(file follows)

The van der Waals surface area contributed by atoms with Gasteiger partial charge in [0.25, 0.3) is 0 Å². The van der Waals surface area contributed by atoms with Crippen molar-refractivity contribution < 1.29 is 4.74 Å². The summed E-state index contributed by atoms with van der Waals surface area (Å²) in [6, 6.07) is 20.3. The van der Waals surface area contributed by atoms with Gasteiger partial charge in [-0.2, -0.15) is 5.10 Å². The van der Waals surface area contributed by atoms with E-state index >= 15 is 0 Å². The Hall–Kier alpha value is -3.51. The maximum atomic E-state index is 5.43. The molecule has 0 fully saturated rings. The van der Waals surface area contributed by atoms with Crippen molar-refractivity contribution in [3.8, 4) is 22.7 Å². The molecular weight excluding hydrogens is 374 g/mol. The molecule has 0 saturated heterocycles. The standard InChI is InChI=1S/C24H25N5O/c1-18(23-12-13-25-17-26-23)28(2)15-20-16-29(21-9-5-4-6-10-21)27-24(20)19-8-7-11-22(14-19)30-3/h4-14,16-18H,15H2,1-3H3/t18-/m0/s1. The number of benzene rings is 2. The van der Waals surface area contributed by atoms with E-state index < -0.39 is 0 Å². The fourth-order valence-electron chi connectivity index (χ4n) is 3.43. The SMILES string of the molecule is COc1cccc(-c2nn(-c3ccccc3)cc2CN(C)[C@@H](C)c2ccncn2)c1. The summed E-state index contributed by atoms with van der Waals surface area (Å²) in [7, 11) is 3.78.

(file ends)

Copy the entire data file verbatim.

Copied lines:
The van der Waals surface area contributed by atoms with Gasteiger partial charge in [0.25, 0.3) is 0 Å². The van der Waals surface area contributed by atoms with Crippen molar-refractivity contribution < 1.29 is 4.74 Å². The summed E-state index contributed by atoms with van der Waals surface area (Å²) in [6, 6.07) is 20.3. The van der Waals surface area contributed by atoms with Gasteiger partial charge in [-0.2, -0.15) is 5.10 Å². The van der Waals surface area contributed by atoms with E-state index >= 15 is 0 Å². The Hall–Kier alpha value is -3.51. The maximum atomic E-state index is 5.43. The molecule has 0 fully saturated rings. The van der Waals surface area contributed by atoms with Crippen molar-refractivity contribution in [3.8, 4) is 22.7 Å². The molecular weight excluding hydrogens is 374 g/mol. The molecule has 0 saturated heterocycles. The standard InChI is InChI=1S/C24H25N5O/c1-18(23-12-13-25-17-26-23)28(2)15-20-16-29(21-9-5-4-6-10-21)27-24(20)19-8-7-11-22(14-19)30-3/h4-14,16-18H,15H2,1-3H3/t18-/m0/s1. The number of benzene rings is 2. The van der Waals surface area contributed by atoms with E-state index < -0.39 is 0 Å². The fourth-order valence-electron chi connectivity index (χ4n) is 3.43. The SMILES string of the molecule is COc1cccc(-c2nn(-c3ccccc3)cc2CN(C)[C@@H](C)c2ccncn2)c1. The summed E-state index contributed by atoms with van der Waals surface area (Å²) in [7, 11) is 3.78.